There was a time at the height of my home video and audio craze that the number of devices I needed to watch a movie could no longer be counted on one hand. Amplifier, preamplifier, tuner, CD player, DVD player, TV, cable box . . .you get the idea. As I organized my vast array of remote controls on the coffee table, I was blissfully unaware of any issues. That was the case until my wife just wanted to watch a movie one night while I was gone, and she had a conniption fit trying to figure everything out. There was no way she was going to invest the time to learn what to power up, and what should connect to where to deliver a given entertainment “service.” I was in trouble. I either had to give up all of my beloved technical goodies, or pull the old single button TV set out of the basement.

The answer to this particular problem was to use a third party remote control that abstracted all the audio and video equipment, and more importantly, the services such as “watching a DVD.” We could now enter a single button that turned on the appropriate gear and made all the required settings and connections. The desired service would appear on the monitor screen. My entertainment center was now “virtualized.”

Now enterprise storage needs to be far more flexible and diverse than my audio & video system. Data is growing at rates that defy common adjectives, and is being created and viewed by a wider range of applications and devices. To meet this information demand, an ever-expanding plethora of storage products, technologies, protocols, APIs, and data types are now available. The enhanced flexibility puts more tools into one’s belt, but this increases both the complexity and potential for waste. A given storage solution used for one application may be underutilized while other applications are starving for capacity.

There are unique storage types (server side PCIe flash, all flash array, hybrid, traditional disk storage, physical and virtual tape), data transport vehicles (fibre channel, Ethernet, InfiniBand), data types (object, block, file), and access protocols (iSCSI, NFS, CIFS, REST). Additionally, there are different storage services, for example, deduplication, replication, snapshots, security, and performance. How these services are delivered can vary from vendor to vendor. Finally, there are multiple management and administration interfaces one must contend with, not unlike my large collection of remotes needed to watch a movie. The net result is that the OPEX costs are climbing much faster than the CAPEX costs. If the true power of data is to be effectively utilized while not breaking the bank, a new way to acquire, provision, and manage storage is needed.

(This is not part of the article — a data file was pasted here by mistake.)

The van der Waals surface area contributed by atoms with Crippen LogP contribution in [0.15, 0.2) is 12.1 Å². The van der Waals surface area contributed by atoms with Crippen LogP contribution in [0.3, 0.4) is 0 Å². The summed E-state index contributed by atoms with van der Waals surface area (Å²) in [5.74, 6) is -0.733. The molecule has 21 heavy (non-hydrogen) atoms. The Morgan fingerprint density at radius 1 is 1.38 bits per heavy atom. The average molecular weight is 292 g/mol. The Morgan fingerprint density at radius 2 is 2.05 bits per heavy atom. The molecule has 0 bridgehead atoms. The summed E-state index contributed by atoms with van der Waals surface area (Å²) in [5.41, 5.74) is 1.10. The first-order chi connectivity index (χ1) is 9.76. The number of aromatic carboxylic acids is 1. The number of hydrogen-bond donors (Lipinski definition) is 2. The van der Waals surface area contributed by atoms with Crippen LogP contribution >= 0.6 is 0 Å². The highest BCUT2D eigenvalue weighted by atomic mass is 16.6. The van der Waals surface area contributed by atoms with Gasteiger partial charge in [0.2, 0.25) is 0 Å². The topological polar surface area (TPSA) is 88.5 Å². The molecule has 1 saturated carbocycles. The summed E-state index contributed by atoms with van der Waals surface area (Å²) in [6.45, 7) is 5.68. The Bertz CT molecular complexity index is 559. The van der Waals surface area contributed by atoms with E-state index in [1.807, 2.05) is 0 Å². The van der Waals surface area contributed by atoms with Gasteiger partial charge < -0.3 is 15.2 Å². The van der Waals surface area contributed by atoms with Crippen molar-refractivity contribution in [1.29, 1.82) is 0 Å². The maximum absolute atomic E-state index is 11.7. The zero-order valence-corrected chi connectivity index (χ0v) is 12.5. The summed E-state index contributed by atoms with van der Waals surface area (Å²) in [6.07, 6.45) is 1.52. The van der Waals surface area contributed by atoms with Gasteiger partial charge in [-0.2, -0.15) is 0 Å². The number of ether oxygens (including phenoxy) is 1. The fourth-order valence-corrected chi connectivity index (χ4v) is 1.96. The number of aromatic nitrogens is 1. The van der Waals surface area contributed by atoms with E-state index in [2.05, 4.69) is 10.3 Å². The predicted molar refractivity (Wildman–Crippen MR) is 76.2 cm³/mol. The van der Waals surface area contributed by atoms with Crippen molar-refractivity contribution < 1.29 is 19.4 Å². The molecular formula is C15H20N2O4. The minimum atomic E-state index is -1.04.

Server virtualization has been implemented in most enterprise sites, and network virtualization has been growing rapidly. Storage virtualization helps simplify storage administration by abstracting the physical resources so that capacity is more easily provisioned and managed. However, storage virtualization does not abstract and provision a key resource: services. This leads us to one of the hottest topics in storage: software defined storage, or SDS. The theory of SDS is to abstract all elements of storage, including services. This enables silos of storage that were previously underutilized by single applications to be consolidated into a common pool for distribution.

SDS is new enough that there are multiple definitions, especially across multiple vendors. A couple of key macro level capabilities should include policy-based storage provisioning (capacity and performance), central management, a common set of data services across the pool, and heterogonous storage support. The need for heterogonous support may be questioned by some, but for SDS to be truly effective, removing vendor lock-in and being able to use existing infrastructure is key. Research on IT and application user requirements that are driving SDS is needed so that users are aware of what to look for in competing solutions.

Look for more on this topic in the future. If you have strong opinions or ideas on what should be included in this research, please feel free to contact me at jmiller@emausa, @jmillerema, or 303-543-9500.